Origin of the word Obscura means "dark" or "covered", and the word Camera means Chambre and was used originally only as a Latin or alien word, actually only for Spanish soldiers' rooms, until popularized in connection with photography in 1727: “Camera Obscura”.

In 1793 the slang term “camera” was used by Sterne Tr. Shandy: “Will make drawings of you in the camera” and by Foster (1878), “The eye is a camera”.

Ibn-al-Haytham mentioned Camera Obscura in his "Book of Optics" in 1021.
Ibn-al-Haytham mentioned Camera Obscura in his "Book of Optics" in 1021.

The concept of Camera Obscura was described by Iraqi scientist Ibn-al-Haytham in his book, “Book of Optics” (1021) and by Leonardo da Vinci in 1500; popularized and made widely known in 1589 by Baptista Porta when he mentioned the principle in his book “Natural Magic”. Johannes Kepler mentions Camera Obscura in 1604.

Camera = chambre (room), Obscura = dark (or cover).

 
     

C = Continuous shooting (when you hold the shutter release down).

CMOS sensor (as used in Leica CL, Leica T/TL/TL2, Leica M 240, Leica M-P 240. M-E 240, Leica M Monochrom Typ 246, Leica S Typ 007, Leica SL, Leica Q, Leica Q2, Leica M10, Leica X, Leica D-Lux, etc.) = (Complimentary Metal Oxide Semiconductor) chips use transistors at each pixel to move the charge through traditional wires. This offers flexibility because each pixel is treated individually. Traditional manufacturing processes are used to make CMOS. It's the same as creating microchips. Because they're easier to produce, CMOS sensors are cheaper than CCD sensors. CMOS allow Live View and use less energy than CCD.

Contrast - The degree of difference between tones in a picture. Latin contra- ‘against’ + stare ‘stand.’

Depth - Distance between front and back. Distance from viewer and object.

 
  Lens distortion looks like this. The lines are not straight. Our eye uses distortion correction. Lens designers can design lenses so they have very little distortion, or they can make less complicated lens designs and "fix" the distortion in software.
   

Distortion = In photo optics/lenses: When straight lines in a scene don't remain straight because of optical aberration.

Lens designers can correct for distortion to a degree so the whole image field is perfect corrected and all lines remain straight. In modern lens design many designs rely on Software Distortion Correction (SDC).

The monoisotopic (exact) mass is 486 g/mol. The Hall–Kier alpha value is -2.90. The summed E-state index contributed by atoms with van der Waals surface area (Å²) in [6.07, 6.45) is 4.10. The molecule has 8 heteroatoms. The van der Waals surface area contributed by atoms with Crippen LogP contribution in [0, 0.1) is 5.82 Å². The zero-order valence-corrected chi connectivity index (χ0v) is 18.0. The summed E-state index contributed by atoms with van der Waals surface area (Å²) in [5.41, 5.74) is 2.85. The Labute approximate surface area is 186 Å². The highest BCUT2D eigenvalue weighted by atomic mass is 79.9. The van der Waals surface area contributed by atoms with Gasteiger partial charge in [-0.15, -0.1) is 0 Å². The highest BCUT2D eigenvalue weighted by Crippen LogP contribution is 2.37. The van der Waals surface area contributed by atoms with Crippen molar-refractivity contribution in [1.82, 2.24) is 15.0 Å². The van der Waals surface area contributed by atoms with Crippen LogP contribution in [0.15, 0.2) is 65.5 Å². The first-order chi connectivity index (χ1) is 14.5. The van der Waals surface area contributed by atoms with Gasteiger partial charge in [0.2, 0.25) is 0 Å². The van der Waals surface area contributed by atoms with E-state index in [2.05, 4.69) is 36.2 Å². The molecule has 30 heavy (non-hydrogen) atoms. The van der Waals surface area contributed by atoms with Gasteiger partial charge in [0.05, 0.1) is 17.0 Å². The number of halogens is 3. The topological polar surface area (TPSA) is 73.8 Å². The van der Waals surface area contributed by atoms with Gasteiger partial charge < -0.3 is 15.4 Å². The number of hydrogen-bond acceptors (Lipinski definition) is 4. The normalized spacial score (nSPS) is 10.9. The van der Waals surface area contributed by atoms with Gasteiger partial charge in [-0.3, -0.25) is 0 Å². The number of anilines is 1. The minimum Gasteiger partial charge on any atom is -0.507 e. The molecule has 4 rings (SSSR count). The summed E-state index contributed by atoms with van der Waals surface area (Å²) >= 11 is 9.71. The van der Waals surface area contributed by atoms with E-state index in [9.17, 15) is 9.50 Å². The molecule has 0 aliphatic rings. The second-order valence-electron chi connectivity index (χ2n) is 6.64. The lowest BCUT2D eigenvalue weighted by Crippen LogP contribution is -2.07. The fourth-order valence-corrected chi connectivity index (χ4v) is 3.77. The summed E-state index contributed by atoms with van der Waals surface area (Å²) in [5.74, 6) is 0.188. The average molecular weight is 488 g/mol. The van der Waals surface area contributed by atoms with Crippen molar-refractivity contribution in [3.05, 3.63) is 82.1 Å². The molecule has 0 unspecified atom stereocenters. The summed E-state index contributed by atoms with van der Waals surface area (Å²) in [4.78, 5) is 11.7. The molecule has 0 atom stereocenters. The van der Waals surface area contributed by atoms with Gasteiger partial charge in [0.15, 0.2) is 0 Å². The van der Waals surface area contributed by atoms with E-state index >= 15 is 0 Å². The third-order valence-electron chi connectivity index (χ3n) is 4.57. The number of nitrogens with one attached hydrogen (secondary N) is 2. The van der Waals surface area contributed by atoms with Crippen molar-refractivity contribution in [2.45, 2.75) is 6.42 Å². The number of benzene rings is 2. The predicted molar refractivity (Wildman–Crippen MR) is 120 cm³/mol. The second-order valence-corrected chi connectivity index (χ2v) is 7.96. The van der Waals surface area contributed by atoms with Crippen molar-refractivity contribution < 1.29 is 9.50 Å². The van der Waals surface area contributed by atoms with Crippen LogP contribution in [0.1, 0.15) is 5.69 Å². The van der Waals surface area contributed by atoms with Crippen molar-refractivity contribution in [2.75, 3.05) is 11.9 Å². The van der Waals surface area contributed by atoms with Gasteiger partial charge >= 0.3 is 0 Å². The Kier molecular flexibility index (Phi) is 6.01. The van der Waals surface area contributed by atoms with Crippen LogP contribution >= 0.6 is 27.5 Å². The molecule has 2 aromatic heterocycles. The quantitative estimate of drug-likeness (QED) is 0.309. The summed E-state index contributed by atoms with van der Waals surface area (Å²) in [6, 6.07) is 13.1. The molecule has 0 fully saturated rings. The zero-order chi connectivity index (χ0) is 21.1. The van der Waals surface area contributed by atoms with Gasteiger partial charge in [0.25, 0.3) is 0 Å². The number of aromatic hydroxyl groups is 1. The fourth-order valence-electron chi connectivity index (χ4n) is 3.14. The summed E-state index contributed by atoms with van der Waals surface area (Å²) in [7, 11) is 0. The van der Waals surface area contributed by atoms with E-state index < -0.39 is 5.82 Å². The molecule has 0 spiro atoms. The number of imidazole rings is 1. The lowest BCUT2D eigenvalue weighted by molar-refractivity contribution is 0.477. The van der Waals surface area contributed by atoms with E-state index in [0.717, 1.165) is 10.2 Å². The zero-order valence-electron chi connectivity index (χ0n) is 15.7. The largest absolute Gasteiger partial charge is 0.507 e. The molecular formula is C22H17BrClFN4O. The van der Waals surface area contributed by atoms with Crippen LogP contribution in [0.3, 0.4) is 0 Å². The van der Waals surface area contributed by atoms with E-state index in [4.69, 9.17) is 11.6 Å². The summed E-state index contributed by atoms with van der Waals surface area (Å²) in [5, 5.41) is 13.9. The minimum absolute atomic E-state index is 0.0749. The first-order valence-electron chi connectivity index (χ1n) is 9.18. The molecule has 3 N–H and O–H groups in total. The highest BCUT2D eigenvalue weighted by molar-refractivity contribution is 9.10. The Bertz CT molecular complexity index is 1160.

The eye adjusts for distortion so we always see vertical and horizontal lines straight when we look at things. Even when you get new prescription glasses (if you use such), you will often experience distortion in your new glasses. After a few days they eyes have adjusted for the glasses and the distortion you saw to begin with is now gone. Software Distortion Correction (SDC) is far behind what the human eye can perform of adjustments. (Also see my definition on Perspective for more on the eye and optics)

DNG = Digital Negative, an open standard developed by Adobe. It is a single file that contains the raw image data from the sensor of the camera as well as date, time, GPS, focal length, settings, etc.
The alternative is a RAW file + XLM file where the RAW file contains the image information and the XML contains the rest of information about where, how and when the picture was taken.
A Camera Raw profile (that is specific for that camera) in the computer helps the software program, for example Adobe Lightroom, to translate the RAW data into the image.

A raw file (or DNG) is simply the full recording of digital data (1's and 0's) from the sensor. In the computer, the sensor data is translated into the exact colors, via a camera profile.
A raw file (or DNG) is simply the full recording of digital data (1's and 0's) from the sensor. In the computer, the sensor data is translated into the exact colors, via a camera profile.